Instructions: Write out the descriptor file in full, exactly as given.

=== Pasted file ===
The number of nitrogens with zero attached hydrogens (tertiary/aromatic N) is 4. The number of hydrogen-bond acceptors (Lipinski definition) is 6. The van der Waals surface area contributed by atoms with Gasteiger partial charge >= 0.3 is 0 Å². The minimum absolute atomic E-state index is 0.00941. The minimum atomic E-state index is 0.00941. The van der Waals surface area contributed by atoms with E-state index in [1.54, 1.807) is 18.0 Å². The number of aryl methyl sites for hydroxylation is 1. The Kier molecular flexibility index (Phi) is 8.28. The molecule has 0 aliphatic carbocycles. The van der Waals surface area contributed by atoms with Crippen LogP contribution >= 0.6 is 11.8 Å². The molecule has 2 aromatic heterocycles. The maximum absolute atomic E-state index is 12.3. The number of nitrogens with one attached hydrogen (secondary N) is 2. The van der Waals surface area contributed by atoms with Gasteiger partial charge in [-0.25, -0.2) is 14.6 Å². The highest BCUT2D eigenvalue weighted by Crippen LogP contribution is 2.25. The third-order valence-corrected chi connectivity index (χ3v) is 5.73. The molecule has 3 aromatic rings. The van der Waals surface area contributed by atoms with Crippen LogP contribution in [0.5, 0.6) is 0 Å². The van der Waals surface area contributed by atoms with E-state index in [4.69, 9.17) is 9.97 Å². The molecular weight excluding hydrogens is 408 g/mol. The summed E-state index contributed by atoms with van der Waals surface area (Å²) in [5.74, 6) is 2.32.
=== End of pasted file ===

The number of nitrogens with zero attached hydrogens (tertiary/aromatic N) is 4. The number of hydrogen-bond acceptors (Lipinski definition) is 6. The van der Waals surface area contributed by atoms with Gasteiger partial charge >= 0.3 is 0 Å². The minimum absolute atomic E-state index is 0.00941. The minimum atomic E-state index is 0.00941. The van der Waals surface area contributed by atoms with E-state index in [1.54, 1.807) is 18.0 Å². The number of aryl methyl sites for hydroxylation is 1. The Kier molecular flexibility index (Phi) is 8.28. The molecule has 0 aliphatic carbocycles. The van der Waals surface area contributed by atoms with Crippen LogP contribution >= 0.6 is 11.8 Å². The molecule has 2 aromatic heterocycles. The maximum absolute atomic E-state index is 12.3. The number of nitrogens with one attached hydrogen (secondary N) is 2. The van der Waals surface area contributed by atoms with Gasteiger partial charge in [-0.25, -0.2) is 14.6 Å². The highest BCUT2D eigenvalue weighted by Crippen LogP contribution is 2.25. The third-order valence-corrected chi connectivity index (χ3v) is 5.73. The molecule has 3 aromatic rings. The van der Waals surface area contributed by atoms with Crippen LogP contribution in [0.5, 0.6) is 0 Å². The van der Waals surface area contributed by atoms with E-state index in [4.69, 9.17) is 9.97 Å². The molecular weight excluding hydrogens is 408 g/mol. The summed E-state index contributed by atoms with van der Waals surface area (Å²) in [5.74, 6) is 2.32.